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The has come under for claiming it took a decision to step back from a ban on gambling advertising because there was “little ” that it led to harm among users.

Speaking in front of the culture, media and committee on Tuesday, the minister for , gambling and civil society, Stuart Andrew, told MPs that the had taken an “-led” approach to reform. He also admitted, however, that there was a need for “much better” research on the effects of gambling and its harms.

“We have very much gone on the [and] there’s little that exposure to advertising alone causes people to enter into gambling harm,” Andrew said. “Once we have the research if there’s more that proves advertising is causing harm then we will look at that.”

The government assessment was disputed by one leading expert on gambling harms. “The evidence is clear that gambling advertising drives consumption, which increases harm,” said Dr Matt Gaskell, a consultant psychologist who runs the NHS Northern Gambling Service.

“This is well known internationally, and as a result many European countries have taken action to protect their communities with stringent advertising curbs. Our children, young people, and those experiencing harm or in recovery continue to be exposed to ubiquitous gambling advertising, and the government have chosen to expose them to harm.”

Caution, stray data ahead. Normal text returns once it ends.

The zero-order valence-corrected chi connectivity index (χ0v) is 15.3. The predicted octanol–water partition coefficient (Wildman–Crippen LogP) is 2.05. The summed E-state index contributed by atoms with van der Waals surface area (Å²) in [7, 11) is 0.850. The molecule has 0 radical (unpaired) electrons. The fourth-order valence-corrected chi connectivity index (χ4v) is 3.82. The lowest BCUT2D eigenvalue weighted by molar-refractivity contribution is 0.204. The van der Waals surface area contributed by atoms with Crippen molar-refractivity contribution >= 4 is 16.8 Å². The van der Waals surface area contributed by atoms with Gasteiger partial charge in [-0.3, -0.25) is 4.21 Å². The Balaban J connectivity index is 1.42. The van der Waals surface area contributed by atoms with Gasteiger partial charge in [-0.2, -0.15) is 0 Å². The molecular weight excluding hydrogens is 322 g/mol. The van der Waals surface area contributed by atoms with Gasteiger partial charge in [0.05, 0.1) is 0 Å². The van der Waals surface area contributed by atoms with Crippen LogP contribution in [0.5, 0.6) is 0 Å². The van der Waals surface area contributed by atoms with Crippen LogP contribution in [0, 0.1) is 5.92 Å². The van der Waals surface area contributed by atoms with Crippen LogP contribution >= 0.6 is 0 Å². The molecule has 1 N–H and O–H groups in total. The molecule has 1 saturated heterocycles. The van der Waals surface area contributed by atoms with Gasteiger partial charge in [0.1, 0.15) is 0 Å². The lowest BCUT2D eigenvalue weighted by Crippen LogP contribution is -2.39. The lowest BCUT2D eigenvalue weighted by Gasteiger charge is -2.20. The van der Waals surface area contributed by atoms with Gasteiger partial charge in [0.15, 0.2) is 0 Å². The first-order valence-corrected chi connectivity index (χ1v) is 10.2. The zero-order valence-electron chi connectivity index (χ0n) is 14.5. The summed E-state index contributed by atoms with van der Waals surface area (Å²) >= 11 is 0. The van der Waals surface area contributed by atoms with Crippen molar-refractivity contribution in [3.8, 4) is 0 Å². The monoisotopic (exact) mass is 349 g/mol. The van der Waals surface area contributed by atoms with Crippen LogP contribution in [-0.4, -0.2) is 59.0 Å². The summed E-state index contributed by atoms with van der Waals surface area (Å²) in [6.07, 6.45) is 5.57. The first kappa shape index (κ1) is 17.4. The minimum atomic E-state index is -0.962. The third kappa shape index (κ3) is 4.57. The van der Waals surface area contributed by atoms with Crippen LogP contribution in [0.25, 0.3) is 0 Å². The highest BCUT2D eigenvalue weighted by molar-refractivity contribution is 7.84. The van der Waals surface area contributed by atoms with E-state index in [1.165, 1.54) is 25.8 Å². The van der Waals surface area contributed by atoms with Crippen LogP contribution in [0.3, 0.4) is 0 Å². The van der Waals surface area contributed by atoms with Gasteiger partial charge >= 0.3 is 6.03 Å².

One overarching assessment of research into gambling advertising, published in the journal Public Health earlier this year, called for advertising restrictions. While researchers acknowledged “significant limitations” in the evidence base, they found that “in the absence of definitive controlled studies, the substantial and consistent evidence base supports restrictions to reduce exposure to gambling advertising.”

The demands of broadcasters that make substantial revenues from gambling advertising are understood to be one factor influencing government thinking in what Andrew acknowledged was “a very difficult debate at times”. The government, meanwhile, points to plans to limit direct marketing to gambling customers and a voluntary ban on shirt sponsorship undertaken by the Premier League as signs that they are responding to the problem.

One issue that has impacted the quality of research is a shortage of funding, especially outside that provided directly or indirectly by the gambling industry. Much research in the UK is currently paid for through the industry-funded Gamble Aware. The government says it plans to change this system when a proposed statutory levy on bookmakers comes into effect, with revenues to be ringfenced for government-authorised research.

Andrew insisted a new regulatory regime will be in place by the previously proposed date of summer 2024. “We need greater research … to understand this important piece of work,” he said in relation to gambling harms. “We want to have much better research and evidence and where research shows that there is more work needing to be done in an area, we will be more than happy to do that.”



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